Oh, my heart. My heart.

I like knowing where others have been.

A woman’s perfume that lingers. The faint trace of a cigar, long-extinguished.

It makes me think about all of the lives I may never know.

All of the hearts I may never touch.

This morning I woke to a stretching sun. A ball of bleached blues and sherbet hues, melting its way across the frozen skyscape.


Before the herald of the first alarm, I silently stole from my scattered dreamspace, and crept into the cool dark of the house.

Nymeria yawned and quietly mewled from her corner of the chesterfield, her eyes squinting in discomfort as I turned on one of the small side lamps.

The soft light illuminated the many discarded tea mugs and half-finished books populating the table space of the room.

(Hallmarks of a busy workweek and my inability to ever finish a drink.)

I drank a demi-cup of sugary, dark coffee, and read from one of the books, marvelling all the while at the stark beauty, ablaze, across the New Westminster waterfront.

I then slipped into my beautiful new running pants, laced up my runners, and set forth to immerse myself in the golden glow of a world, seemingly reborn.

There are times in my life, where I am unable to stop myself from crying. Tears stream easily, unencumbered from the corners of my eyes. They are fat pearls of emotion – of happiness beyond equation.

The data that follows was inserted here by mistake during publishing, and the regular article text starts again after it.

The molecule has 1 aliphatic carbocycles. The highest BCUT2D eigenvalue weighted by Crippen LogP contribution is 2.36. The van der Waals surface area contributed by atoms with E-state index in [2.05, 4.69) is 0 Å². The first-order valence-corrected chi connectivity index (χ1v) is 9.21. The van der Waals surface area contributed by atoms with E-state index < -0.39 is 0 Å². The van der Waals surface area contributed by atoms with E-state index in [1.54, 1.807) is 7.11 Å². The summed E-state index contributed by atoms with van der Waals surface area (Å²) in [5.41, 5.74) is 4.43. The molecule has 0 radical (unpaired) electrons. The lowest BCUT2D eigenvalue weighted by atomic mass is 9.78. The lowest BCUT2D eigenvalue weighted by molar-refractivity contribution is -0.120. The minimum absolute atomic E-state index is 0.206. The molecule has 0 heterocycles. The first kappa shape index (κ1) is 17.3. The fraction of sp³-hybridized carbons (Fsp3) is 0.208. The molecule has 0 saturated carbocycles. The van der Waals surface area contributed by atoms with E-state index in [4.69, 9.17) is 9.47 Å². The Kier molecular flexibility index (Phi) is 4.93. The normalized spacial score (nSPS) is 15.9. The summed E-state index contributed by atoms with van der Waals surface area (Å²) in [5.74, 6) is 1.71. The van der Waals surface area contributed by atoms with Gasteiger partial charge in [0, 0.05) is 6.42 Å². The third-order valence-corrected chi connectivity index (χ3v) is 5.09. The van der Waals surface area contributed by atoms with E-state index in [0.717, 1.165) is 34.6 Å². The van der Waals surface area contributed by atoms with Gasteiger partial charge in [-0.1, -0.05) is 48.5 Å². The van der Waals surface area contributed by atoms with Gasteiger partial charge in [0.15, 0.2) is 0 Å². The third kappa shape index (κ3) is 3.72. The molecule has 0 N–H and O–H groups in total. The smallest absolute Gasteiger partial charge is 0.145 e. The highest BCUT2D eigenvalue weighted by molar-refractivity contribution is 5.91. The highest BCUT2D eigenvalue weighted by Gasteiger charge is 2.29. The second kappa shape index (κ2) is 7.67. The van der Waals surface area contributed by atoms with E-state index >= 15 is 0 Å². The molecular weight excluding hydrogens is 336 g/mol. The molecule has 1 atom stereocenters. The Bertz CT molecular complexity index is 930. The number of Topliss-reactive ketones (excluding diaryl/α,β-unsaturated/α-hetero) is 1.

Beyond compare.

And this morning I cried.

Racing time.

Racing an untameable sun.

I felt as though I could keep moving forever. That I might blend my body to my path, eternal.

Returning home, I caught a fragrance of a women. And for that moment, I breathed a life; a mind, body and soul – now vanished, or perhaps vanquished – within the thrum and hum of a waking day.

And I was hit with a sense of nostalgia so strong, I quaked.

I was five and cuddled up next to my mother as she read aloud to me on my bed; I was ten and exploring my grandparent’s basement bookshelves, as the dust swirls sparkled in the amber light; I was nineteen and working late closing shifts, experimenting with eye contact and fake names; twenty-four and riding my bike down Hagley Road under the muggy, Brummy sun; twenty-nine and dancing my heart out, my hair stuck to my back, and my calves like two hot rocks; thirty-five and forty-four, and sixty-seven; I was past, present, and yet-to-be present.

Who are we all?

Why are we here?

From where are we going?

Infinitesimal sums of beauty and strength, of wonder and light, of magic and marvel, of love, of love, of love.

So just keep breathing.

And let in the light.

These summer nights

I am seventeen years old.

My hair is very long, and its natural chestnut brown fights a never-ending battle against the bottle red I desperately want to be.

My sister is fifteen years old.

She also has long hair, much thicker than mine, into which the sun has burnt beautiful blond streaks, evenly, so that it reflects both a silver and gold shine under the street lamps, at night.

It is the last week of May, and the time of day is so late that it is now in fact early, and I am not sleeping.  I haven’t slept properly is many weeks.

To keep the insomnia madness at bay, I am reading in bed, curled tightly around myself, like a croissant.  My bedroom door slowly opens, and Jessi tiptoes into my room.  She is wearing tight jeans and a man’s dress shirt, oversized on her tiny frame.